Party strategists see a tax cut as a key element in any effort to keep GOP control of Congress — and worry that failure to make some headway could encourage more lawmakers to inch toward the exits.
“If we don’t see some substantial progress on issues like tax reform by the end of the year, I think a large number of members may start reconsidering their options,” said Michael Steel, a political consultant who served as a top adviser to then-House Speaker John A. Boehner (R-Ohio).
For now, the GOP’s effort to hold the line on retirements is probably happening on a quiet, member-to-member basis. Thomas M. Reynolds, a former New York congressman who led the NRCC during the 2006 election cycle, said that retirement decisions tend to be intensely personal, but party leaders can try to stave them off.
“You carry in your breast pocket [a list of] ‘suspects’ that might think about retiring, and you have discussions with ’em,” he said. “Some you’ll be able to help, and some you won’t.”
McConnell has learned about the limitations of a personal appeal in maximizing his party’s electoral chances. In talks with Trump, McConnell has tried to emphasize the importance of expanding the GOP Senate majority to deliver on the party’s agenda, according to two Republicans familiar with the conversations who spoke on the condition of anonymity to describe private conversations.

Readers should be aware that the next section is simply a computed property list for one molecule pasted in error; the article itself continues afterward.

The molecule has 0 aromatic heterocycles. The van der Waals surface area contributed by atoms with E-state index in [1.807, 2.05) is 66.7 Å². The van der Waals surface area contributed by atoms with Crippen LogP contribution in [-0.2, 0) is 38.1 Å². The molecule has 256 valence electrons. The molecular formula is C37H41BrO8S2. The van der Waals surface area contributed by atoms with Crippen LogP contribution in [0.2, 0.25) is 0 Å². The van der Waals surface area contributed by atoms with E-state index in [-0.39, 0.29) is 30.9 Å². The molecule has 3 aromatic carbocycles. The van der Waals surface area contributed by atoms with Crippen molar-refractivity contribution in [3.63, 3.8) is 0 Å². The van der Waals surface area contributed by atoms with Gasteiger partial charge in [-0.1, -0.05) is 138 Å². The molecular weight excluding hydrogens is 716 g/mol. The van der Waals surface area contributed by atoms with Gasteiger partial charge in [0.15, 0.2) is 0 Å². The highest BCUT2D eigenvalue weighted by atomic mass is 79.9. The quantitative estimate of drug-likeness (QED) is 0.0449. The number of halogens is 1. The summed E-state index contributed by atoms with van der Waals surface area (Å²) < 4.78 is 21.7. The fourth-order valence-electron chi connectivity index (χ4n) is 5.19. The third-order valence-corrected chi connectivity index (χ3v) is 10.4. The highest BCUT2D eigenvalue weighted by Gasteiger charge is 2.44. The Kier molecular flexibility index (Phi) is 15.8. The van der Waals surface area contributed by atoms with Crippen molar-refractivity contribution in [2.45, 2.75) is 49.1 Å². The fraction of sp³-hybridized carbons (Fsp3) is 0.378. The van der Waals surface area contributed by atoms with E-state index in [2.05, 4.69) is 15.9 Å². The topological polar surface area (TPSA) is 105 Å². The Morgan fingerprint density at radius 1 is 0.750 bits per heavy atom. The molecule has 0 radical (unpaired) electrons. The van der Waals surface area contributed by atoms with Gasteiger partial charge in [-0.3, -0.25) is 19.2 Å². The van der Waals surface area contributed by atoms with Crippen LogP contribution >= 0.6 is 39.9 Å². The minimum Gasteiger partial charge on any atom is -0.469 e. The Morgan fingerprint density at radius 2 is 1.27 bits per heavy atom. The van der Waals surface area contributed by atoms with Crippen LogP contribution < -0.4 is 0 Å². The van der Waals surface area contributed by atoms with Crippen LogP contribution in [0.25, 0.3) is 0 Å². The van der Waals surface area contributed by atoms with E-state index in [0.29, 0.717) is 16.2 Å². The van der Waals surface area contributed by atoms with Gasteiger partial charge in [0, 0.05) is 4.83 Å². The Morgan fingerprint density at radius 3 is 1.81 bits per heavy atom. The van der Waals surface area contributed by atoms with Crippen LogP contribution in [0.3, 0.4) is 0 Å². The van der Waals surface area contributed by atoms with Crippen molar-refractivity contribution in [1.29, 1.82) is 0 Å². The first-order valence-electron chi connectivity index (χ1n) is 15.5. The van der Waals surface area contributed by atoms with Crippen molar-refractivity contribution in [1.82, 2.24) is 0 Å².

He suggested months ago that Trump consider appointing Sen. Joe Manchin III (D-W.Va.) or Heidi Heitkamp (D-N.D.) to his Cabinet, one of the Republicans said. Trump did not take the advice. Instead, last week the president invited Heitkamp to fly with him on Air Force One — lending her some bipartisan credibility in a state where she will need to win conservative voters.
Sen. John Cornyn (Tex.), the second-ranking Republican and a former Senate GOP campaign chief, said Monday that he wished Trump, Bannon and their allies would refrain from attacks against GOP lawmakers and focus more on attacking Democrats.
“The president’s going to need as many friendly faces around here as he can get in order to get things done,” Cornyn said, echoing an argument one of the Republicans said McConnell has made to the president in private. “And I realize bipartisanship is important. But you shouldn’t mistake a smile for support when it really counts.”